A postmodern romp through the rain forest, Equatoria is both travelogue and cultural critique. On the right-hand pages, the Prices chronicle their 1990 artifact-collecting expedition up the rivers of French Guiana, and on the left, stage an accompanying sideshow that enlists the help of Jonathan Swift, Joseph Conrad, Gabriel Garcia-Marquez, Alex Haley, James Clifford, Eric Hobsbawn, Germaine Greer, and even the noted anthropologist James Goodfellow. Charged with acquiring objects for a new museum, the Prices kept a log of their day-to-day adventures and misadventures, constantly confronting their ambivalence about the act of collecting, the very possibility of exhibiting cultures and the future of anthropology. Probing the nature of museums, collecting, and power relations between "us" and "them," the Prices raise many troubling questions.

    What to Wear, 1, 2, 3, 4, References Cited


    Richard and Sally Price have been learning and writing about Afro-Caribbean life for 30 years. Richard Price's most recent books are First-Time and Alabi's World. Sally Price's publications include Co-Wives and Calabashes and Primitive Art in Civilized Places. Together they have written Afro-American Arts of the Suriname Rain Forest, Two Evenings in Saramaka and Stedman's Surinam. They have taught at Yale, Johns Hopkins, University of Minnesota, Stanford, Princeton and the University of Paris.

    "Richard and Sally Price are the very model of the modern anthropologist, and Equatoria is appropriately state-of-the-art. . . . The ethnographer's mandate is to maintain a low profile, and this the Prices do faithfully, though it doesn't prevent them from leaving behind, as a sense of themselves, a Cheshire Cat whiff of whimsy." -- Boston Globe
    "Equatoria takes us on a moral journey along a continuum of immorality called museum collecting. Sometimes pained, sometimes ironic, always insightful. The Prices' offer an ethical tour of the ethnic . . . a journey that anyone interested in turning the lived and the lively into the dead and desiccated ought to take, at least once." -- Brackette F. Williams, University of Arizona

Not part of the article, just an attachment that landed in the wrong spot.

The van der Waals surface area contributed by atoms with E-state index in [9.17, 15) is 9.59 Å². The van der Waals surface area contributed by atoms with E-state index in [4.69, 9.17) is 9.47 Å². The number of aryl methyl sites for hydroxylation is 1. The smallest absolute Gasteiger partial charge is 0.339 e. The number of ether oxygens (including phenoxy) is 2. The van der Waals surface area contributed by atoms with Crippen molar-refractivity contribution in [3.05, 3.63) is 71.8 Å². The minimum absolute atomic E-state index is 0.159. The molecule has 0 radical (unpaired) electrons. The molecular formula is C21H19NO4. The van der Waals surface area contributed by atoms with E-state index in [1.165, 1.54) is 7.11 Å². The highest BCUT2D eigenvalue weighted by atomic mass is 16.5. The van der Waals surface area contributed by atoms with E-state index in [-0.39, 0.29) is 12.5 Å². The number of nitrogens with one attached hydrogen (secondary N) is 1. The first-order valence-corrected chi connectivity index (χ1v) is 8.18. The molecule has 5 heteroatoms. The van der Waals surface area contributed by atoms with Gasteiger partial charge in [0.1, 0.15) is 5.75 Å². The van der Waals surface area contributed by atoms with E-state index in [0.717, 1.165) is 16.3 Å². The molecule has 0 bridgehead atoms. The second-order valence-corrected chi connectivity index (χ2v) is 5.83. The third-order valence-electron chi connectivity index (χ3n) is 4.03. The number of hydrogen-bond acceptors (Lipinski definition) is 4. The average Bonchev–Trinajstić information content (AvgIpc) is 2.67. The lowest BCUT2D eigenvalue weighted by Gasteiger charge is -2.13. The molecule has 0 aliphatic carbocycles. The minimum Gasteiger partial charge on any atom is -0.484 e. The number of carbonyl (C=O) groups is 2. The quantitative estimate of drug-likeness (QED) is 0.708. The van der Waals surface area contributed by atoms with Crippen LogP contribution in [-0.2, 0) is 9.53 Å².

"Scholarly, up-to-date, and sophisticated in its understanding of the many fields in which it is implicated, [Equatoria] is a deft way of opening up a lot of thorny issues in current debates . . . where anthropology, racism, postcoloniality, surrealism, and writing overlap. . . . This is an unusual and strikingly well done text which will intrigue and stoke the fires of key debates in cultural criticism, cultural doubt." -- Michael Taussig, Columbia University
    "The latest in a series of volumes by the Prices that is proving to be the most interesting and most sustained body of experimental work in anthropology. Equatoria operates through an ingenious format that calibrates travel narrative to pastiche. In so doing, the Prices deliver in their account of an ethnographic mission upriver an ironic and irresistable meditation on collecting as an activity through which the sign of the primitive perpetually emerges in modernist, and for that matter, postmodernist, discourses." -- George E. Marcus, Department of Anthropology, Rice University
    "Everything conspires to remind the Prices of the debate raging over Western museums as theaters of cultural hegemony. From the first entry of the Prices' journal virtually to the last, they bravely reflect on the meaning of their enterprise, given current perceptions of the curatorial project as one part of humanity collecting the rest." -- The New York Times Book Review
    "Equatoria is a courageously self-revealing patrol though this intellectual territory." -- Times Literary Supplement
    "Over the last two decades, Richard and Sally Price have succeeded in creating an oeuvre unparalled in the field of Afro-American studies since the days of Melville and Francis Herskovits." -- H. U. E. Thoden van Velzen, Amsterdam School for Social Research